US Navy wants to get rid of an aircraft carrier to buy new weapons needed for a next-level fight with China

USS Harry Truman

  • The Department of Defense's proposed $718 billion budget for fiscal year 2020 includes plans to retire an aircraft carrier decades early.
  • The controversial move would free up funds to develop and field new weapons that will be more survivable in a high-end fight against a tough adversary like China or Russia.
  • The decision to retire an aircraft carrier is certain to face pushback from Congress.

The US Navy plans to retire one of its aircraft carriers decades early, a highly controversial move to free up funds for the new weapons needed to fight a powerful adversary.

"We made the difficult decision to retire CVN 75 (USS Harry S. Truman) in lieu of its previously funded refueling complex overhaul that was scheduled to occur in FY 2024," the Navy said in an overview of the fiscal year 2020 budget released Tuesday, referring to the refueling the carrier with new reactor cores.Advertisement

The purpose is to free up funding for new weapons that are more likely to survive were the US to go to war with China, a senior defense official told Breaking Defense, which first broke the story about the Pentagon's plans to mothball the Truman.

Read More: US aircraft carrier fleet set to shrink as Pentagon reportedly decides to retire USS Truman 2 decades early

The decision to retire the Truman decades early, which reportedly came from Acting Secretary of Defense Pat Shanahan, "is in concert with the Defense Department's commitment to proactively pursue diversified investments in next-generation, advanced, and distributed capabilities," the Navy said, noting it would be looking into both manned and unmanned systems.

"This approach pursues a balance of high-end, survivable manned platforms with a greater number of complementary, more affordable, potentially more cost-imposing, and attritable options," the service added.

Nonetheless, the Navy still intends to move forward with its planned purchase of two more Ford-class aircraft carriers.
uss harry truman

While aircraft carriers have long been beacons of American military might, they are becoming increasingly vulnerable. Carriers remain difficult to kill, but near-peer adversaries are developing weapons capable of knocking them out of the fight at long range.

Read More: US aircraft carriers are the world's most powerful ships and are nearly impossible to kill - here's why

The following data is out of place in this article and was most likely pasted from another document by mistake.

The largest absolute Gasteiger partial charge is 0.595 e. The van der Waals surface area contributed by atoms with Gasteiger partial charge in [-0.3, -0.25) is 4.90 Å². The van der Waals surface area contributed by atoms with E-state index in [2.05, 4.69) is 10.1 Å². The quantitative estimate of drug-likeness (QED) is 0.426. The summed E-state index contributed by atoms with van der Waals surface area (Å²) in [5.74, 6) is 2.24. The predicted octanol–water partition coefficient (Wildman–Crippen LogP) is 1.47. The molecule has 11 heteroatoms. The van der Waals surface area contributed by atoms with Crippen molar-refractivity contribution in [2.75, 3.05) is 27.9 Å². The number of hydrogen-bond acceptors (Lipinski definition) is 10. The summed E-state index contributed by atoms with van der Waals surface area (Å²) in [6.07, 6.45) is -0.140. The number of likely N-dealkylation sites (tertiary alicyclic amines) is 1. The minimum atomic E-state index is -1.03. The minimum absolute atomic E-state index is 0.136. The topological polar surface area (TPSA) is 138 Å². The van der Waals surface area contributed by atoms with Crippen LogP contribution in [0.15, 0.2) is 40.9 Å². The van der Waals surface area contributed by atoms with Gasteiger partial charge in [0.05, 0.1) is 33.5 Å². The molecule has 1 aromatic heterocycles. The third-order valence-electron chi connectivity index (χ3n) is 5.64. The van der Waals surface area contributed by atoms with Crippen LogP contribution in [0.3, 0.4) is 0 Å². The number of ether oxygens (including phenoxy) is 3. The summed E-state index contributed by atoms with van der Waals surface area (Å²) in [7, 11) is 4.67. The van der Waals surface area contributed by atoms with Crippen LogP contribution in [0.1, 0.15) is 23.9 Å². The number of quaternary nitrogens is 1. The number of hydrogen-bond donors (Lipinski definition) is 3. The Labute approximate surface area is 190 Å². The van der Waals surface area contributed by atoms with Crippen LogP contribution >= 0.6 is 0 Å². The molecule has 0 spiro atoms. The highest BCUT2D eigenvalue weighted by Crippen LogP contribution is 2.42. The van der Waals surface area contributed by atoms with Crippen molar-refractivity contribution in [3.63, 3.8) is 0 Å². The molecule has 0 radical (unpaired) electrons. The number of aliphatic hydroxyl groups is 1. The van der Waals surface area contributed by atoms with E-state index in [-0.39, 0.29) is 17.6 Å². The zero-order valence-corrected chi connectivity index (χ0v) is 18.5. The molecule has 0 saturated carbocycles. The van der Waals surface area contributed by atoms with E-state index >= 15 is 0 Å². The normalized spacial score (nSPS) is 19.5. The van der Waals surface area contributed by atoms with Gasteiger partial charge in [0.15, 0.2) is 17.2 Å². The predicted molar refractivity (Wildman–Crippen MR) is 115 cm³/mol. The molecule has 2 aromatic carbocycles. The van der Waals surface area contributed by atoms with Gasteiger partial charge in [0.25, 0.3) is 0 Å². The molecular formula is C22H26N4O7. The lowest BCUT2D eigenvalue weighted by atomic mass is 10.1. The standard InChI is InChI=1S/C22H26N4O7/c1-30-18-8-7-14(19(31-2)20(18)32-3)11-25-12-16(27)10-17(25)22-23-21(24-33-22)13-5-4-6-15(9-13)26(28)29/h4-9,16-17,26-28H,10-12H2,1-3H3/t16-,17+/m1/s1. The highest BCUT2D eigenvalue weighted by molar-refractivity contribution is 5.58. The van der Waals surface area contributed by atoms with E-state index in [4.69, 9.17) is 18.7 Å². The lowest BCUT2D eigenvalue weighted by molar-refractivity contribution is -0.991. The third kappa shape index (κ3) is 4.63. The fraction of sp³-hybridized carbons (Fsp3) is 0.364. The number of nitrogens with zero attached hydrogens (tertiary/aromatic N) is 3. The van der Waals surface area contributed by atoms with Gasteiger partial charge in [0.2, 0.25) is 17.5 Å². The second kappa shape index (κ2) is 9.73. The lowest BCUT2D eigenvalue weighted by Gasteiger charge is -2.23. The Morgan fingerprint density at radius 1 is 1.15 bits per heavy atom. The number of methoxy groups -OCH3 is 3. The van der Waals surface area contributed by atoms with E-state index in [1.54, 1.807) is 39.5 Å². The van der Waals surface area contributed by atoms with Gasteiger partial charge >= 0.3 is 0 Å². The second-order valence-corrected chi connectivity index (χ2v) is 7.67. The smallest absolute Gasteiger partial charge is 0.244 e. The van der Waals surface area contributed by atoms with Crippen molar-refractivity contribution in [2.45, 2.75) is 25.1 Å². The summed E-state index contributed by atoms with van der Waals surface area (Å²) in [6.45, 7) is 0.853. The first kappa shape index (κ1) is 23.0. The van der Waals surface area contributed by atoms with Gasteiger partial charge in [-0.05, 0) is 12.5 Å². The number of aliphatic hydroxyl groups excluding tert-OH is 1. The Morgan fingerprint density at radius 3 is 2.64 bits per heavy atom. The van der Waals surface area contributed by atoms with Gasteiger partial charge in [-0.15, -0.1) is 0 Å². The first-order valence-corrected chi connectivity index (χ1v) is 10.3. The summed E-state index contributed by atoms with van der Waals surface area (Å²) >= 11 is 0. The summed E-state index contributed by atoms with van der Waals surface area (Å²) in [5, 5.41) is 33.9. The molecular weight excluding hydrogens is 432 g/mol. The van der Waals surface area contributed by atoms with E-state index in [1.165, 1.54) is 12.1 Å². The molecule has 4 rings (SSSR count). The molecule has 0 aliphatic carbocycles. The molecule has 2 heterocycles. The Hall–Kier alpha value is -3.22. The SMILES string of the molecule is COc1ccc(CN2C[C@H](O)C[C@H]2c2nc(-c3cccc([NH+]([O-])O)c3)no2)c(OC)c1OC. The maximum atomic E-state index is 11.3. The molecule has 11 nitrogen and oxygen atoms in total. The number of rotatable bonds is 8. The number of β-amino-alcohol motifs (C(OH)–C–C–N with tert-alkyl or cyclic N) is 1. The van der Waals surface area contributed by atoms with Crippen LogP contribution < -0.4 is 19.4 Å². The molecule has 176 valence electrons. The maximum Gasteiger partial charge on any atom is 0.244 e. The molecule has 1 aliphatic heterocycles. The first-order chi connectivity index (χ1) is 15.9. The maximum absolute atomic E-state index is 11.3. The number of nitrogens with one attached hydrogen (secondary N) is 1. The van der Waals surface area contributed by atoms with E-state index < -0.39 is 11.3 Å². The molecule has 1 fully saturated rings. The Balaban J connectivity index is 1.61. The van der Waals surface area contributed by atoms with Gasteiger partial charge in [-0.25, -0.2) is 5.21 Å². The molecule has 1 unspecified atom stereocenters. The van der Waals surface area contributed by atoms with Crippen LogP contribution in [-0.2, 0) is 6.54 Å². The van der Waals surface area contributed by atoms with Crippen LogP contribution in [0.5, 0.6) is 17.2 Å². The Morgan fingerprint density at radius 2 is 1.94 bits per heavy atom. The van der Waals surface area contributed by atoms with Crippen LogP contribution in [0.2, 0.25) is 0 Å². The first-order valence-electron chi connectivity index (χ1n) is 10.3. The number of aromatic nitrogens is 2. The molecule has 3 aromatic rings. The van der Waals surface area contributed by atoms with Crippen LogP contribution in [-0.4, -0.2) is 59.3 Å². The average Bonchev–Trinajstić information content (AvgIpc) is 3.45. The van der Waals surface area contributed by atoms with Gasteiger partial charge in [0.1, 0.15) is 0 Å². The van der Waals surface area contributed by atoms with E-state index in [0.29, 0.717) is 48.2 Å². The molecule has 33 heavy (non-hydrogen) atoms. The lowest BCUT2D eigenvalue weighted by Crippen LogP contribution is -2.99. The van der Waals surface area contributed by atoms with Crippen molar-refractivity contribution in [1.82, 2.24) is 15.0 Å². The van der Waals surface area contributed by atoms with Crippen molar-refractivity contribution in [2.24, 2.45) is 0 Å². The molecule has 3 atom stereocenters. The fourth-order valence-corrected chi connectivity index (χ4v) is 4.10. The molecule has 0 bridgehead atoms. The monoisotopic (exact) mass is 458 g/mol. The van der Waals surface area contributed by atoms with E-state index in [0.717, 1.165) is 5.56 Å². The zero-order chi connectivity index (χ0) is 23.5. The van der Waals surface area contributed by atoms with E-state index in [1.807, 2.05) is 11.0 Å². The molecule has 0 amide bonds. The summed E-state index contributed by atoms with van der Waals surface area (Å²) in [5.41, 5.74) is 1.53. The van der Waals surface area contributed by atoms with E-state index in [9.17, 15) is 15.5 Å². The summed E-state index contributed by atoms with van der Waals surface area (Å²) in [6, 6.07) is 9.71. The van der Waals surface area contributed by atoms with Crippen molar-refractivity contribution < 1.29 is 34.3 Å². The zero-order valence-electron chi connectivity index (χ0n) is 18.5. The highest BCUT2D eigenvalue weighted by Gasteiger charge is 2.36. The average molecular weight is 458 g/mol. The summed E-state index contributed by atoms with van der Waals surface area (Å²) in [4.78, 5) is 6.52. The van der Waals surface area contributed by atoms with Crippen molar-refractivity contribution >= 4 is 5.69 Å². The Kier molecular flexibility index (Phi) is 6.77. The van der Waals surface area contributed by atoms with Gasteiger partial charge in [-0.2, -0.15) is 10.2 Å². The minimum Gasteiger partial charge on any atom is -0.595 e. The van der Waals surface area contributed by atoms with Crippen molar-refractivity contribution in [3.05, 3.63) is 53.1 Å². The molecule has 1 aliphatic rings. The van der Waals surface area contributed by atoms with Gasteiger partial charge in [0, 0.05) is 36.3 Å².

Naval experts say that US carriers now need to operate at least 1,000 nautical miles from the Chinese mainland to keep out of range of China's precision anti-ship missiles, according to USNI News. That puts carrier-based fighters out of range for attacks on mainland command and control centers.Advertisement

Read More: The US has been getting 'its ass handed to it' in war games simulating fights against Russia and China

The US Navy is turning its attention away from traditional capabilities to robotic vessels, such as unmanned scout ships to conduct surveillance and draw enemy fire and unmanned missile boats to fire on targets identified by the robotic scout vessels, Breaking Defense reported.

The loss of an unmanned platform is nothing compared to damage to a Nimitz-class supercarrier loaded with bombs, an air wing of about 60 aircraft, two nuclear reactors - and roughly 5,000 sailors on board.Advertisement

The entire US military is investing more heavily in long-range, precision fires - missiles and artillery - to punch holes in contested battlespaces.

Read More: The US Army wants a powerful cannon that can hit Chinese warships in the South China Sea from 1,000 miles away

Commenting on the Department of Defense's proposed $718 budget for fiscal year 2020, Shanahan stated that "this budget will strongly position the US military for great power competition for decades to come." The budget is expected to face pushback from Congress.Advertisement

After all, there is a strong possibility the USS Harry S. Truman, like the USS George Washington before it, is a bargaining chip in the Defense Department's effort to secure additional funding from Congress.

Read More: The Pentagon wants to retire an aircraft carrier decades early, but Congress says that's not going to happen